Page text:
The EU’s General Data Protection Regulation (GDPR) kicked off the trend of privacy regulations aimed squarely at the way companies collect consumer data. With the promise of steep fines and changes to the definition of privacy as a right , companies have been working ever since to change the way they handle customer data. 

Other countries and states have followed suit, most notably California’s Consumer Privacy Act (CCPA), which was the first in the nation to give consumers the right to know and delete the information companies collect, plus the right to sue for data misuse. 

The average cost of initial compliance with the CCPA for businesses with over 500 employees is estimated to be $2 million. Where is all this money going? According to the California Department of Justice’s implementation of the CCPA requires a standardized regulatory impact assessment (SRIA)

(1) the technology and operations costs associated with implementing the CCPA; (2) the costs of complying with the 90-day lookback requirement for firms selling personal information to third parties; (3) the more detailed training requirements; (4) the more detailed record keeping requirements. 

The benefits of a Customer Data Platform will particularly shine when it comes to streamlining the costs and operations around implementation and helping companies keep better records of customer data. 

As more privacy regulations come online creating regional requirements, the ability to properly segment and control permissions for data use throughout the customer lifecycle will be paramount. 

2. Increased Online Activity and the Need for Real-Time 

In 2019, U.S. e-commerce growth was nearly 15%. 2020, of course, will be a different story. The effect of the Covid-19 pandemic has led to increased traffic and sales in certain sectors while slowing others. While the upswings and downturns will level out in the near future, the long-term effects on consumer behavior will likely encourage greater adoption of digital channels.

Whether it’s more people working from home and utilizing productivity software like Slack and Zoom or more people choosing to stream movies and shows rather than go out to the theater, the changes to societies across the globe will be profound. 

With more online activity replacing the traditional in-store, face-to-face experience, brands will need to be able to collect, unify, and activate that data— preferably in real time. With so much changing so quickly— store closures, travel restrictions, health advisories— being able to communicate to the right customers quickly requires a customer data platform that works in real time.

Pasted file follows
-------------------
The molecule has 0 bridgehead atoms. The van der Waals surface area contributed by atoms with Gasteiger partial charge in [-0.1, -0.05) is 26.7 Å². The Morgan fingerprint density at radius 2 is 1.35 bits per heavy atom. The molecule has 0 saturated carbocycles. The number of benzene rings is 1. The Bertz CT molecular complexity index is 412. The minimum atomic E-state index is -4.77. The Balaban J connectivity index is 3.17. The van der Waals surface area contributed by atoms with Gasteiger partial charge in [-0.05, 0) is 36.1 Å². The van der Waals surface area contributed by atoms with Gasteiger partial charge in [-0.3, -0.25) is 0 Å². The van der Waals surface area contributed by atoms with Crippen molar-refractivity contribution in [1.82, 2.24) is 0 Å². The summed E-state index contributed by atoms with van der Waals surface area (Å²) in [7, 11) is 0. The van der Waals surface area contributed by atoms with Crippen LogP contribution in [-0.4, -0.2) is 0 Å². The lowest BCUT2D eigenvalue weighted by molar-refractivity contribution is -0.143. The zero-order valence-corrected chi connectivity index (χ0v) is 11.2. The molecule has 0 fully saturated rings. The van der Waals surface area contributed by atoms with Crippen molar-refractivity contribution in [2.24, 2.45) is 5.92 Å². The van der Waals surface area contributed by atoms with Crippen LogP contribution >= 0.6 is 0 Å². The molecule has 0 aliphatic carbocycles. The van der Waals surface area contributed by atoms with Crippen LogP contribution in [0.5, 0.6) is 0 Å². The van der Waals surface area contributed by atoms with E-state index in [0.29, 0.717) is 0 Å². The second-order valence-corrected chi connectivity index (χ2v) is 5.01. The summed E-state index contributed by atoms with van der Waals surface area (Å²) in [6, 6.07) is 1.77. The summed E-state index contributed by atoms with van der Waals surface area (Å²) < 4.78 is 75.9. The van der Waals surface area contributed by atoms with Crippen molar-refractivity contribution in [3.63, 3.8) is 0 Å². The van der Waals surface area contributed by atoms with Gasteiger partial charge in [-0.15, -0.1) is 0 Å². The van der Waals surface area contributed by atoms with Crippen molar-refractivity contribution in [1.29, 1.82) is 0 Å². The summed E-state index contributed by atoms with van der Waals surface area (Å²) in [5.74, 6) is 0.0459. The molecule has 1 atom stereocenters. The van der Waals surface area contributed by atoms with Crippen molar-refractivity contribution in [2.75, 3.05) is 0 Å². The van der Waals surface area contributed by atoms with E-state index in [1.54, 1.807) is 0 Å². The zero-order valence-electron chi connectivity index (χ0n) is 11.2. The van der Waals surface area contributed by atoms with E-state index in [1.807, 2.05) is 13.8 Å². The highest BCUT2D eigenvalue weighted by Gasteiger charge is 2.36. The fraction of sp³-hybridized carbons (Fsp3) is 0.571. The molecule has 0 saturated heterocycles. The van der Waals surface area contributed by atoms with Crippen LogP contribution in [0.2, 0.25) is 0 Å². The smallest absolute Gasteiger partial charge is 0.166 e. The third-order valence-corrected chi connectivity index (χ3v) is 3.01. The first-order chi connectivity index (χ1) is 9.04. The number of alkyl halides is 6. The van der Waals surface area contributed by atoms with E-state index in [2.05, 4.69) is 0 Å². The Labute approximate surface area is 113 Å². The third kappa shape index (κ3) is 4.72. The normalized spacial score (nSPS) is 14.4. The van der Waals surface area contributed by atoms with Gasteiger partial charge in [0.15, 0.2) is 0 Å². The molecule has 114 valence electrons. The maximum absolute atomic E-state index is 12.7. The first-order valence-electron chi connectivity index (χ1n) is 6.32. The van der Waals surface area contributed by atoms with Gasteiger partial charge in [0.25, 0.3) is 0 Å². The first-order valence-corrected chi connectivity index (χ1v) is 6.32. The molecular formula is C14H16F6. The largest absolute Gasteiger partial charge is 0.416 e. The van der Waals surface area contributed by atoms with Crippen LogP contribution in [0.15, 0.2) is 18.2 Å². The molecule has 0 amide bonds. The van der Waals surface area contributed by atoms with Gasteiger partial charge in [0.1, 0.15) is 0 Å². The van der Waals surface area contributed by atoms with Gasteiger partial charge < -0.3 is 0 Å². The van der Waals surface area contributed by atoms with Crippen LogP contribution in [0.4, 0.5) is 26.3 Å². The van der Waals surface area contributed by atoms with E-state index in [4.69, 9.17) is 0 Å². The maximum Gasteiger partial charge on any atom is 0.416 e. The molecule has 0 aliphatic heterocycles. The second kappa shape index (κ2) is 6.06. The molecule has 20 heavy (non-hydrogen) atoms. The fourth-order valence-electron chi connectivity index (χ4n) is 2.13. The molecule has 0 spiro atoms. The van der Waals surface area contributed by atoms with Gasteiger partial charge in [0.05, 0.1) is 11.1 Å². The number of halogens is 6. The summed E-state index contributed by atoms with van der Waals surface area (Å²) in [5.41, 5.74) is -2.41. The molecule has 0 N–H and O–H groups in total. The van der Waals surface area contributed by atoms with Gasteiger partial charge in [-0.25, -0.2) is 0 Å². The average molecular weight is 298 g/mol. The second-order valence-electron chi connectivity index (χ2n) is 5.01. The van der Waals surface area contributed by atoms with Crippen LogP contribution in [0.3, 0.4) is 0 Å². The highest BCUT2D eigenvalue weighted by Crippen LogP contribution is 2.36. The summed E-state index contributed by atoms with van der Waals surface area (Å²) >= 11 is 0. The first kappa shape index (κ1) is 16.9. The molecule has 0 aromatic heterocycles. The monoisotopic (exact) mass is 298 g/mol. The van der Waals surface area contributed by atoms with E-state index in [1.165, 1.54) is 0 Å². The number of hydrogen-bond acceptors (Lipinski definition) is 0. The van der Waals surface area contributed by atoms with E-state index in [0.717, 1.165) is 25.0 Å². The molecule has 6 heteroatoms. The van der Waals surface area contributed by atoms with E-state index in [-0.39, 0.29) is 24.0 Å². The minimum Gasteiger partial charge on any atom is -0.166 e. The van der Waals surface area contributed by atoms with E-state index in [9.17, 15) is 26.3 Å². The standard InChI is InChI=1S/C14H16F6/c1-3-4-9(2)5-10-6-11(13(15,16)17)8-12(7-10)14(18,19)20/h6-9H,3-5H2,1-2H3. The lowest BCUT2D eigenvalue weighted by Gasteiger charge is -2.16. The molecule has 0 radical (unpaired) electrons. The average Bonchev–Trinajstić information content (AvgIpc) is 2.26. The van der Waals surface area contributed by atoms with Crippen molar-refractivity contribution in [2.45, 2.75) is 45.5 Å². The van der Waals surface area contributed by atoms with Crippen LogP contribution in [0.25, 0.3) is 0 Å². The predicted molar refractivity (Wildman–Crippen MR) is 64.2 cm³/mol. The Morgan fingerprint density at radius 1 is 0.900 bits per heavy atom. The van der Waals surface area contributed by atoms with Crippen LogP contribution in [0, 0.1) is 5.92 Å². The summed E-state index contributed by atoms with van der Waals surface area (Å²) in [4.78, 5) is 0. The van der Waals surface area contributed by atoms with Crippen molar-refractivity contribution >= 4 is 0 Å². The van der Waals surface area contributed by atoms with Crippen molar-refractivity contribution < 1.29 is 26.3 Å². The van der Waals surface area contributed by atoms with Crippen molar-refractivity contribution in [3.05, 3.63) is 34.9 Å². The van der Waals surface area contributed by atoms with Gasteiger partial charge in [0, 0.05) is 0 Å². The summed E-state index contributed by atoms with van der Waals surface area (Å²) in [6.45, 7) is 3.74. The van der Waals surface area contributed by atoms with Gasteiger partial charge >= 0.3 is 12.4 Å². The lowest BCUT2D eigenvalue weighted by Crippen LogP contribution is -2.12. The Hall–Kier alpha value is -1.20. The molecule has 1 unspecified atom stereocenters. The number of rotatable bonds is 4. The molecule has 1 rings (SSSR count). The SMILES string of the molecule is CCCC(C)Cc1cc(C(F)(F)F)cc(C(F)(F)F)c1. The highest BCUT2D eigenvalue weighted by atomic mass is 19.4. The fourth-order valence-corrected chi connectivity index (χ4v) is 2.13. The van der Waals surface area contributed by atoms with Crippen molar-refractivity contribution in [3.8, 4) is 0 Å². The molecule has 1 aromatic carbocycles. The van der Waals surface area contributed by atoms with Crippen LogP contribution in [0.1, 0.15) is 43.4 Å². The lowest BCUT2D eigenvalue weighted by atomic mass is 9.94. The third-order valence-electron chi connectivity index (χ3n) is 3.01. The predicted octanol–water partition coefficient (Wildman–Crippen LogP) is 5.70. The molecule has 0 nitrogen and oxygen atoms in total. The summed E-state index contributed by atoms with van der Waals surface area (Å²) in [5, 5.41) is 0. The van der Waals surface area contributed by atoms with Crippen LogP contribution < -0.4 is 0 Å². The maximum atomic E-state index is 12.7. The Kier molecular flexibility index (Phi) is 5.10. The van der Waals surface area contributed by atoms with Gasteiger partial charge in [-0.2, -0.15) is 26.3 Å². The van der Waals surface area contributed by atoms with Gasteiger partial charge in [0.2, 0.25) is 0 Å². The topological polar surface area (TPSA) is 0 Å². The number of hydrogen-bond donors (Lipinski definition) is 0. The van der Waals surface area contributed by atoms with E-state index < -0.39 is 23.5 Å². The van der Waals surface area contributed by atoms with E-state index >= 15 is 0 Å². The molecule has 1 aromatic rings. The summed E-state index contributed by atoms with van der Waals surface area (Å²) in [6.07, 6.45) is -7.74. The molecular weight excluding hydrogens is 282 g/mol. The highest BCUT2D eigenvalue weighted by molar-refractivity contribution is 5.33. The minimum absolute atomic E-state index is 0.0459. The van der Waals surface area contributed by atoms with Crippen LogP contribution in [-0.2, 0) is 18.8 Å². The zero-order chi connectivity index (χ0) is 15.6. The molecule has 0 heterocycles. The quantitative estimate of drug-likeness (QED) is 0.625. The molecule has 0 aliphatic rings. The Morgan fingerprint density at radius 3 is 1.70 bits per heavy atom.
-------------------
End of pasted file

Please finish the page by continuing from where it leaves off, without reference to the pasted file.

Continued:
A real-time CDP feeds the most up-to-date customer profile to every channel. Most companies have more customer data than they’ve ever had before, and if they’re not unifying every channel into that single view in real-time, critical information about individual customers may be left out as important communications are deployed.

3. Personalization Is the New CX Standard

Consumers, more than ever, demand experiences that are personalized to them. As of last year, “63% of consumers expect personalization as a standard of service and believe they are recognized as an individual when sent special offers.” With so many companies competing for limited consumer attention spans on social media and in email inboxes, delivering the right message to the right person is how companies will stand out. 

However, some are souring on personalization. Recently, Gartner released a report which found that 80% of marketers will abandon personalization efforts by 2025. Why is that? In large part, the report finds that “marketers are spending an extraordinary amount of time and energy and budget collecting and integrating customer data. Not to mention data analysis, testing, and experimentation, figuring out what to personalize and then creating content.”

Take one look at the typical marketing stack with nearly two dozen products and it’s little wonder why marketers are struggling to manage customer data efficiently. Once you add in the technology from other customer-facing departments that are collecting relevant data, delivering a data-driven personalization program can seem impossible (without a CDP at least).